It's been a while since I read the book of this one, which is always an advantage when watching adaptations - it allows you to watch and enjoy it without constantly noting every little difference from the book! Some spoilers follow.
This is a really nice adaptation, with some really nice touches of humour. I love the scene where Flavia, Lupus and Jonathan claim to have had dreams that were bad omens, to chase away Captain Geminus' regular crew so that they can go after the slavers. It's very funny, and it also plays on something I discussed a lot in my thesis - the fact that there were people in the ancient world who paid a great deal of attention to dream omens, but the equally important fact that not everyone thought any dream was significant, while some thought only a few dreams were significant. There's also a great moment where the captured children are led in chains to join our heroes, also in chains, and Jonathan explains they've come to rescue them, to which a very small child replies 'Well - thanks.'
Floppy (better known to history as Gaius Valerius Flaccus) is introduced as Flavia's love interest here and you can tell he's going to be her love interest because in his very first appearance he looks snooty and rudely shoves Nubia as he walks past. Mr Darcy has a lot to answer for. His poem is fun, especially Nubia as the 'African Queen' and his snub of Flavia (I bet she's not handsome enough to tempt him to dance either). I don't have my copy of the book with me, but I think this comes more or less directly from it, if memory serves!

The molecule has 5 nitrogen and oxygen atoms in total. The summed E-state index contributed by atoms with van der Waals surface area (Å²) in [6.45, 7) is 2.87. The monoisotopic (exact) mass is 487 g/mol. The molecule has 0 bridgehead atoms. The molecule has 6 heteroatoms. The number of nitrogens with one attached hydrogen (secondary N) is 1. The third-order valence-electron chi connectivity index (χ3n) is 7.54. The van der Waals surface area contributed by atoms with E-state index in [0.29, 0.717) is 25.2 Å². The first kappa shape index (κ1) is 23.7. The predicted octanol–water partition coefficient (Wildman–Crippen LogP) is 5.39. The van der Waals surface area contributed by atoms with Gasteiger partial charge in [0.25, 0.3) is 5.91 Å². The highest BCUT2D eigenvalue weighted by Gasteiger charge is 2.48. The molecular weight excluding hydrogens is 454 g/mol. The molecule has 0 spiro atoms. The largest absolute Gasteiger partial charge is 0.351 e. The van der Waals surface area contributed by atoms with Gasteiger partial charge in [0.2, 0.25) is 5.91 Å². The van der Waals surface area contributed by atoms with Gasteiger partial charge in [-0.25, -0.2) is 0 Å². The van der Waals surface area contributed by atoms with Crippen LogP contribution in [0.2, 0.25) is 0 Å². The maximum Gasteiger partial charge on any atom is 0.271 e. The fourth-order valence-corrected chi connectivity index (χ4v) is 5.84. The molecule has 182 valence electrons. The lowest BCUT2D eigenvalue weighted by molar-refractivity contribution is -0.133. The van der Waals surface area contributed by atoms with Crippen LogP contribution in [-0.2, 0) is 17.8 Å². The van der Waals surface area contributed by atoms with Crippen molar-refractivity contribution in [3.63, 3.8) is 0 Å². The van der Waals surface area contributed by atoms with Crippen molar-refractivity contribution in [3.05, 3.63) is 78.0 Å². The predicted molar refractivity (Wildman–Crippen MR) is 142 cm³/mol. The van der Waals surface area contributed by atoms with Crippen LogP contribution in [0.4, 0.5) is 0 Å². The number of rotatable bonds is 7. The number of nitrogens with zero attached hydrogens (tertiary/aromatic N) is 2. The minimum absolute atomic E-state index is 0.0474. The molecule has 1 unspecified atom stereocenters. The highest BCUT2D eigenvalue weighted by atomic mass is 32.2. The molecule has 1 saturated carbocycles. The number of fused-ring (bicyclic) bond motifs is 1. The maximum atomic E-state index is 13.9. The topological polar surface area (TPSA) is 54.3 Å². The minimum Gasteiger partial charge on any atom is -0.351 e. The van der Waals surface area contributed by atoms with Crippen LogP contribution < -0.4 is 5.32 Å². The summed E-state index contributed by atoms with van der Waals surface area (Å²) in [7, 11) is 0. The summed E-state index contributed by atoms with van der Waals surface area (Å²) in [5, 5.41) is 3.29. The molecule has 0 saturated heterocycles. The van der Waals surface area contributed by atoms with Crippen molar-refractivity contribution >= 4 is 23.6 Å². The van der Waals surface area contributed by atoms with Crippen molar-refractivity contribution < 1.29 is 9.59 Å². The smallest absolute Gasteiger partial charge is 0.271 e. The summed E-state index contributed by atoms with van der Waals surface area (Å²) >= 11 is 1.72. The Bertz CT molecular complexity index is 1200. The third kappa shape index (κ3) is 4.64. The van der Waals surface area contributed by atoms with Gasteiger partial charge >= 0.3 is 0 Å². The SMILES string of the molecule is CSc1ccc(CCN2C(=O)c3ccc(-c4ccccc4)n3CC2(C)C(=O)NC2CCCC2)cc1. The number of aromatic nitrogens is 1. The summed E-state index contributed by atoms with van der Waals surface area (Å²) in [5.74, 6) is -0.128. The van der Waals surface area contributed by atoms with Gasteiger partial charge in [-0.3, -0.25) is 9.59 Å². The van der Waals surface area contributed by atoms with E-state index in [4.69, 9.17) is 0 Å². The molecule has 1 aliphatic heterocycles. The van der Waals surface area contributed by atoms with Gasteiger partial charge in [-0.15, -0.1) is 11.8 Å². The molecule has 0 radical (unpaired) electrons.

The sailing scenes are beautifully shot and remind me a little of the BBC adaptation of The Voyage of the Dawn Treader, which was really nicely done as well (much better than the more recent film). I can't remember if the storm at sea that provides the cliffhanger between Parts 1 and 2 is in the book or not, but it provides a nice, exciting setpiece. There's also a lovely David and Goliath moment as Lupus faces an apparent giant with a sling-shot.
Lupus is much more uncertain and reluctent to look for his mother here than in the book, which works pretty well. Where books can explain a character's feelings and actions in detail, TV and film have to use facial expressions (especially if the character is quiet or, in this case, mute) and reluctence is easier to show - a similar change was made to Aragorn's motivation in The Lord of the Rings for the films.
The temple of Apollo as shown here looks more like a temple of Isis or a mystery religion, all bricks and closed in with no columns, but architecture isn't really my forte, so it's probably fine. I'm glad the adaptation kept the scene of Lupus' mother singing to him, which was my favourite part of the book. There was an odd moment where one character suggests that 'sometimes Apollo demands death' from those who 'give their life' to him. No he doesn't - only in myth, not in real life. Just because human sacrifice is all cool, TV people, does not mean people actually did it, at least not in Greece and Rome. Still, the character in question was a traitor, so maybe he just didn't know what he was talking about!
A 'North by Northwest' moment (© 2008 LEG)